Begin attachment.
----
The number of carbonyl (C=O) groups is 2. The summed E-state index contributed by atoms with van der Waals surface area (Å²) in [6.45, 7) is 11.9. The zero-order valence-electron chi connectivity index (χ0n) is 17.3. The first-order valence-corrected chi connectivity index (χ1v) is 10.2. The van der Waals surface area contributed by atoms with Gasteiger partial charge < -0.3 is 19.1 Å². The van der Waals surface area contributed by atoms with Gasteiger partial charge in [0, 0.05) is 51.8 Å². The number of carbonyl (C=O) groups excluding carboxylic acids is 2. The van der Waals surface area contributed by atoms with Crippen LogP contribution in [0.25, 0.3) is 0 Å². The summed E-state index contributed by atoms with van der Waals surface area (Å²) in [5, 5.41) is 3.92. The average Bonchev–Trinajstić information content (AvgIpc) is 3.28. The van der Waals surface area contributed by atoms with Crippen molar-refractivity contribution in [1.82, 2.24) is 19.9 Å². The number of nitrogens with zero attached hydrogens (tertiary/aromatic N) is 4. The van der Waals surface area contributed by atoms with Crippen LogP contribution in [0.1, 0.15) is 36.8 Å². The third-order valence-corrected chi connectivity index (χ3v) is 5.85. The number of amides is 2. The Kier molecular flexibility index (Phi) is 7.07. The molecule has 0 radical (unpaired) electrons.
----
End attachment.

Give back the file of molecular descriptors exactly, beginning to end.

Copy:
The number of carbonyl (C=O) groups is 2. The summed E-state index contributed by atoms with van der Waals surface area (Å²) in [6.45, 7) is 11.9. The zero-order valence-electron chi connectivity index (χ0n) is 17.3. The first-order valence-corrected chi connectivity index (χ1v) is 10.2. The van der Waals surface area contributed by atoms with Gasteiger partial charge < -0.3 is 19.1 Å². The van der Waals surface area contributed by atoms with Gasteiger partial charge in [0, 0.05) is 51.8 Å². The number of carbonyl (C=O) groups excluding carboxylic acids is 2. The van der Waals surface area contributed by atoms with Crippen LogP contribution in [0.25, 0.3) is 0 Å². The summed E-state index contributed by atoms with van der Waals surface area (Å²) in [5, 5.41) is 3.92. The average Bonchev–Trinajstić information content (AvgIpc) is 3.28. The van der Waals surface area contributed by atoms with Crippen molar-refractivity contribution in [1.82, 2.24) is 19.9 Å². The number of nitrogens with zero attached hydrogens (tertiary/aromatic N) is 4. The van der Waals surface area contributed by atoms with Crippen LogP contribution in [0.1, 0.15) is 36.8 Å². The third-order valence-corrected chi connectivity index (χ3v) is 5.85. The number of amides is 2. The Kier molecular flexibility index (Phi) is 7.07. The molecule has 0 radical (unpaired) electrons.